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Landsat 7 Extended Science Mission

The Landsat 7 satellite was launched in 1999, and data from the Enhanced Thematic Mapper Plus (ETM+) sensor onboard acquired data on the World Reference System-2 (WRS-2) for over 20 years before being lowered from the standard 705 kilometers (km) orbit to 697 km in April of 2022.

Background

Illustration of Landsat 7 in orbit
Illustration of Landsat 7 in orbit

After Landsat 7 was lowered to 697 km and all systems were deemed nominal, the ETM+ resumed imaging on May 5, 2022. Initial plans called for the satellite to continue to acquire data until the end of the 2022 Northern Hemisphere growing season, and then ‘orbit-in-waiting’ for the NASA's On-Orbit Servicing, Assembly, and Manufacturing-1 (OSAM-1) servicing mission. However, the health of the satellite and the ETM+ sensor remains steady, and the quality and usability of the data being receive remains nominal — so the satellite will continue data acquisitions into 2023.

For the first time in Landsat Mission history, three Landsat satellites are providing valuable data for greater temporal coverage of Earth observations, and monitoring land changes from natural and human-induced events.

Below are important details about changes to the Landsat 7 satellite orbit, data acquisitions and available data products. Additional information about  the Calibration/Validation efforts to ensure the data acquired during the Landsat 7 extended science mission remain high quality and usable are also provided.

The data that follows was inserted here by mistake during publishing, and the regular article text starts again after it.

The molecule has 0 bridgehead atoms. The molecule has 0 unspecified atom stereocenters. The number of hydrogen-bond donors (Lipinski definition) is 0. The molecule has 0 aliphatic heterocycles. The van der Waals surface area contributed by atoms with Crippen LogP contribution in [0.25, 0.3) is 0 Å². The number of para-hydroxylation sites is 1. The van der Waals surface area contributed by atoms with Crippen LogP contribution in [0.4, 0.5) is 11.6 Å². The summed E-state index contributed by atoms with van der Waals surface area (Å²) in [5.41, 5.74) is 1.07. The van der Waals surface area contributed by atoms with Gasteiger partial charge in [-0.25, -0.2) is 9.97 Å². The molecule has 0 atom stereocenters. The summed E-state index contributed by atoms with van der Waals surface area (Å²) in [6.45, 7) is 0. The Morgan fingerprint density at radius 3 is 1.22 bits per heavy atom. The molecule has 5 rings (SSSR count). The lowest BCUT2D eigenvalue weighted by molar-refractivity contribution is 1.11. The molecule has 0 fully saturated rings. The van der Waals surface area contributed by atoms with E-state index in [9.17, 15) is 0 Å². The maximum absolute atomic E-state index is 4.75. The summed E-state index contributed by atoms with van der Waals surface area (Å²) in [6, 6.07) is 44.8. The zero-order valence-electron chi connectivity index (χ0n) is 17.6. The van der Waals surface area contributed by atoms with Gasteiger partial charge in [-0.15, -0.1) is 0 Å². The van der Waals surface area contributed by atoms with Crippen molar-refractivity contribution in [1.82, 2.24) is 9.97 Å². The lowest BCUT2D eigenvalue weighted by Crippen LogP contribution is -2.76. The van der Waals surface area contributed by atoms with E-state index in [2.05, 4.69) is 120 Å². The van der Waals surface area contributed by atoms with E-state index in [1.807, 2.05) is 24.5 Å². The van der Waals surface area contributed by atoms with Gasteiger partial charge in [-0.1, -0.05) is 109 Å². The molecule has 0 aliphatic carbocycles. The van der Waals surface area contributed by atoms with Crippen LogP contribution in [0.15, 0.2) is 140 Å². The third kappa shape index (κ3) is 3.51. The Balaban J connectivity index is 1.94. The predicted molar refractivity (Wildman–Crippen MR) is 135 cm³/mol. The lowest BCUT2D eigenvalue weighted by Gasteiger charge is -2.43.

Orbit

Landsat 7 ESM NDVI Animation

In the lower orbit, Landsat 7 is no longer on a repeating ground track, and acquisitions are not aligned to the World Reference System-2 (WRS-2) used by Landsat 8 and Landsat 9. Additionally, the Landsat 7 acquisition footprints are continually shifting in relation to the WRS-2 grid. 

This animation displays the shifts in three Landsat 7 NDVI images acquired between May and June 2022.  These scenes are all cataloged in the Landsat data archive as Path 38 Row 37.

 

Data Acquisition

Landsat 7 has added nearly 100,000 to the USGS Landsat archive since May 5, 2022 in support of the extended science mission. The heatmap below displays the worldwide acquisitions.  

Landsat Extended Science Mission Scenes as of Dec. 1, 2022

Due to the variability in data acquisition, the best way to determine what Landsat 7 scenes will be collected on a given day is to access the pending acquisition files. These files are available up to one to two days in advance from the Landsat Acquisition Tool’s Pending Acquisitions tab. The ETM+ is currently acquiring about 450 images per day, and the satellite's current mean local crossing time at the equator is now earlier than 8:45 AM.

 

Data Products

It is important to note that while Landsat 7 data remains valuable, attention needs to be placed when searching for data from the mission. The data acquired during the Landsat 7 extended science mission are processed to Landsat Collection 2 Level-1 calibrated data products, and then to Level-2 surface reflectance and surface temperature science products. Like other Landsat products, they are available for download on USGS data access portals.